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North Idaho tracks reopen after BNSF train derailment

The BNSF Tracks reopened around 1 p.m. on Saturday according to a Boundary county official.

BOUNDARY COUNTY, Idaho — The BNSF tracks in North Idaho reopened on Saturday around 1 p.m. according to Office of Emergency Management Public Information Officer for Boundary County Andrew O'Neel. 

The cause of the derailment of a BNSF Railway train into the Kootenai River in Boundary County on Wednesday morning has been determined to be a rock slide.

According to BNSF spokesman Gus Melonas, crews have determined a rock slide was responsible for sending the train into the river.

Crews hope to have track closed open by Saturday morning.

A BNSF Railway train derailed and entered the Kootenai River in Boundary County at about 8:45 p.m. on Wednesday. The derailment happened about 10 miles east of Bonners Ferry.

Three engines derailed, including one that went in the water, one that stayed on the riverbank and an engine that stayed near the rail, according to BNSF. Six empty cars near the back of the train also derailed.

A two-man crew was rescued from the engine and neither needed medical attention, according to BNSF.

"Very unknowing. A lot can go wrong in a situation like that. It's dark, multiple things going on at once. We got a train that's hanging off in the water, still not secure. We have people on the train, people on the water," said Caleb Watts with the Boundary County Sheriff's Office.

BNSF Railway spokesman Gus Melonas told The Associated Press on Thursday that crews have rerailed the six cars. One car had a load of steel while the five others were empty. One locomotive is still in the river, Melonas said, adding railway officials will determine the best way to get it out of the water.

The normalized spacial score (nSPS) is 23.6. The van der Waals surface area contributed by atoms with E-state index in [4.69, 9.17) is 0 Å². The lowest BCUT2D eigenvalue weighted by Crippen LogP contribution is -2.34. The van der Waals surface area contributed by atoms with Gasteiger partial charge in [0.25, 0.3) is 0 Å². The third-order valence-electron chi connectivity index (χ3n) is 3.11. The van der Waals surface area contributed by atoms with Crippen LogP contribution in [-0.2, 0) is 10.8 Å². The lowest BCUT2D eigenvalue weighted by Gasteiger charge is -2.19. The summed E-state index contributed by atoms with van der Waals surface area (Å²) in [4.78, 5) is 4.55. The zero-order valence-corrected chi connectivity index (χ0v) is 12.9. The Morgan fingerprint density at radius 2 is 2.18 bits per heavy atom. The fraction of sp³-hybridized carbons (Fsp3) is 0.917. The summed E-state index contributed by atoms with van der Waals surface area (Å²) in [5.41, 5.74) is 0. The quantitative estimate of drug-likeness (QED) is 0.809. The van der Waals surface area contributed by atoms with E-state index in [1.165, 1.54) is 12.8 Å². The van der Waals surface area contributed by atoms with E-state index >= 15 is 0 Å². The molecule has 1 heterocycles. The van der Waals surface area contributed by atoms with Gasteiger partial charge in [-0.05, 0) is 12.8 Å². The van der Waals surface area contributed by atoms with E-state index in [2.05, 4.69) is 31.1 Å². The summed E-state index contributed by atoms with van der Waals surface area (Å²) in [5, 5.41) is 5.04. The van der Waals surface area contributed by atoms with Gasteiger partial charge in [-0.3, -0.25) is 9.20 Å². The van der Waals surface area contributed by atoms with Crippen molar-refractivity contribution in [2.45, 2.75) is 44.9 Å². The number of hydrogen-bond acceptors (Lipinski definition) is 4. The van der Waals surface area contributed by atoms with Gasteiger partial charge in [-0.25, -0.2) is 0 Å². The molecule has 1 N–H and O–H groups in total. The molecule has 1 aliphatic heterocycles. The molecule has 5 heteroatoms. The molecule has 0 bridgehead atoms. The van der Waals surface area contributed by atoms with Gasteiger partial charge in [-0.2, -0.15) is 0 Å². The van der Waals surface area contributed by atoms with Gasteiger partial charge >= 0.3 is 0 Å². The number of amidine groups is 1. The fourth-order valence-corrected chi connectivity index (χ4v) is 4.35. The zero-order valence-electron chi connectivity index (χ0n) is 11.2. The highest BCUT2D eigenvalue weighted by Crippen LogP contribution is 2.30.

BNSF spokesperson Courtney Wallace told KREM that geo-technicians and other experts are on site to help with the positioning of equipment, assessing the stability of the slope and the cleanup process. Plans are also in place to replace the damaged track, she said. 

The only access to the area is by train or boat.

On Thursday, the Boundary County Board of Commissioners issued an emergency ordinance prohibiting boat traffic on the Kootenai River from the Deep Creek Boat Launch to the Montana border.

The Boundary County Sheriff's Office said on Wednesday that the train was leaking diesel fuel into the river.

Wallace said containment booms have been deployed at multiple locations to contain any fuel that leaked from the lead locomotive, adding that it is unknown how much diesel entered the river.

"We continue to work closely with response agencies," Wallace wrote in a statement to KREM. 

There are no houses or businesses in the vicinity.

The State of Idaho has been notified and the state's Department of Environmental Quality will be involved going forward, according to the BCSO.

The train was traveling from Minnesota to Pasco, Washington.

Forty trains use the track daily including company freights and Amtrak passenger trains traveling between Seattle and Chicago, Melonas told The Associated Press. 

The Associated Press contributed to this report. 

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